Volaris, Mexico's No. 3 airline, has selected a seasoned executive to head the company's board amid local media reports that the carrier could go public this year.
Volaris appointed Gilberto Perezalonso to replace Pedro Aspe as chairman of the board, the company said in a release late on Thursday. It mostly operates domestic routes but also flies to California and Chicago.
Aspe, Mexico's former finance minister and a partner in investment fund Protego, resigned from his post with Volaris but will remain as honorary president of the company.
Perezalonso was behind broadcaster Grupo Televisa's financial overhaul in the late 1990s which included slashing thousands of jobs to cut costs. His tight grip pulled Televisa out from one of its worst crises and cemented its lead as Latin America's top producer of Spanish-language television content.
Nicaragua-born Perezalonso also held a top post at one of Mexico's main supermarket chains and was a chief executive for AeroMexico, Mexico's biggest airline, a few years ago.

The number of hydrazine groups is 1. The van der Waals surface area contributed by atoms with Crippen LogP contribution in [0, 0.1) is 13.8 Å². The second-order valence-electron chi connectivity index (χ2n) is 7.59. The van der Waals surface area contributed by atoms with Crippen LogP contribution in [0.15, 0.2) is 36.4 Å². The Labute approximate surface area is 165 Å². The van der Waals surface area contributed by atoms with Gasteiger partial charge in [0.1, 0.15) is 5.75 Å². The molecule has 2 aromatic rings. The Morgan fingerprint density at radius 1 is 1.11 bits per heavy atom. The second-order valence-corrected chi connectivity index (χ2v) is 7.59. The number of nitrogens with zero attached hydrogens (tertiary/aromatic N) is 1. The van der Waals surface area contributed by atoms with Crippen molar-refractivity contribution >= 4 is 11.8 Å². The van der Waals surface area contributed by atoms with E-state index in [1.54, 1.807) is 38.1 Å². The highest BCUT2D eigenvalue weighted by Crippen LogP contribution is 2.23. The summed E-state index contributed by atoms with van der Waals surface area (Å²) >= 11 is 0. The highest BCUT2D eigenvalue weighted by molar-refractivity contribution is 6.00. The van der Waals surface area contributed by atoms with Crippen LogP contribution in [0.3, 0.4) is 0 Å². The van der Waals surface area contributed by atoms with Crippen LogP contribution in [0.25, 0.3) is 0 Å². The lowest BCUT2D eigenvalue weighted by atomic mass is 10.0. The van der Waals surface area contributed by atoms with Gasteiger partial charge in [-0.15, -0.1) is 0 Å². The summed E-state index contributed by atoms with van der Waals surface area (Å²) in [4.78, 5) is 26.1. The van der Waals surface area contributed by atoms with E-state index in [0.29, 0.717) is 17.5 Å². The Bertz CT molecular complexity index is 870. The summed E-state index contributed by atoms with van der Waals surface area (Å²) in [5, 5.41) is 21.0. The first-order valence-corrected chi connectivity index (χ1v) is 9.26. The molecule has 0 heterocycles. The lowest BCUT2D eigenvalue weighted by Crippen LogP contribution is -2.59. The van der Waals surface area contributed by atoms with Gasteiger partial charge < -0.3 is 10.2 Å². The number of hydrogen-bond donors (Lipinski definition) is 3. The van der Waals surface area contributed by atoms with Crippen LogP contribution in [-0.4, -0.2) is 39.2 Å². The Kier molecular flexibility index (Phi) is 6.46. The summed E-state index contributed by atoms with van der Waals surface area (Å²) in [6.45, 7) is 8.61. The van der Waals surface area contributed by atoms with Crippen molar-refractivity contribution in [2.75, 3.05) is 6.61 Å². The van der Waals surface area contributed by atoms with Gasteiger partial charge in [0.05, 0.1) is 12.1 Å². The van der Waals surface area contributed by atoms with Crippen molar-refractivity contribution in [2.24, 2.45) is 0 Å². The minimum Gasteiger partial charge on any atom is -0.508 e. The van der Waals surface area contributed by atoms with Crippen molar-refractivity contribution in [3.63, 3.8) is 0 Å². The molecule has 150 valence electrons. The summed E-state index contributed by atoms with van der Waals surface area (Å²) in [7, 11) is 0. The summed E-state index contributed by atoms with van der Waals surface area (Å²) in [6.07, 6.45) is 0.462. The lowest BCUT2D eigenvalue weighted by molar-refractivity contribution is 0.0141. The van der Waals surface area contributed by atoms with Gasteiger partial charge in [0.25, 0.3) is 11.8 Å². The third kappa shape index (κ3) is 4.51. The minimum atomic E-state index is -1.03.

His appointment comes after Volaris, which local media have reported could pursue an initial public offering this year, lost two of its founding investors: Carlos Slim, the world's richest man, and Televisa's chief executive Emilio Azcarraga Jean.
Slim and Azcarraga sold their respective 25 percent stakes in Volaris in the third quarter of 2010 to a group of investors, including a US-based venture capital firm.
Volaris faces strong competition from Interjet, which has expanded in recent months to take advantage of the demise of airline Mexicana after the troubled carrier stopped flying in August due to deep financial troubles.
Interjet said recently it was considering selling a stake to a foreign partner or listing its shares on the local stock market to boost growth.
Last month, the company signed a USD$650 million contract with Superjet for 15 aircraft that will add to its existing Airbus fleet.
AeroMexico has about 47 percent of the domestic market, followed by Interjet with around 20 percent and Volaris with 16 percent.
Mexicana's future is still unclear as it has yet to reveal which new investors will inject fresh capital to kick-start the company. Mexico's labour minister, Javier Lozano, told a radio station on Friday that Mexicana would start selling tickets again by the end of month.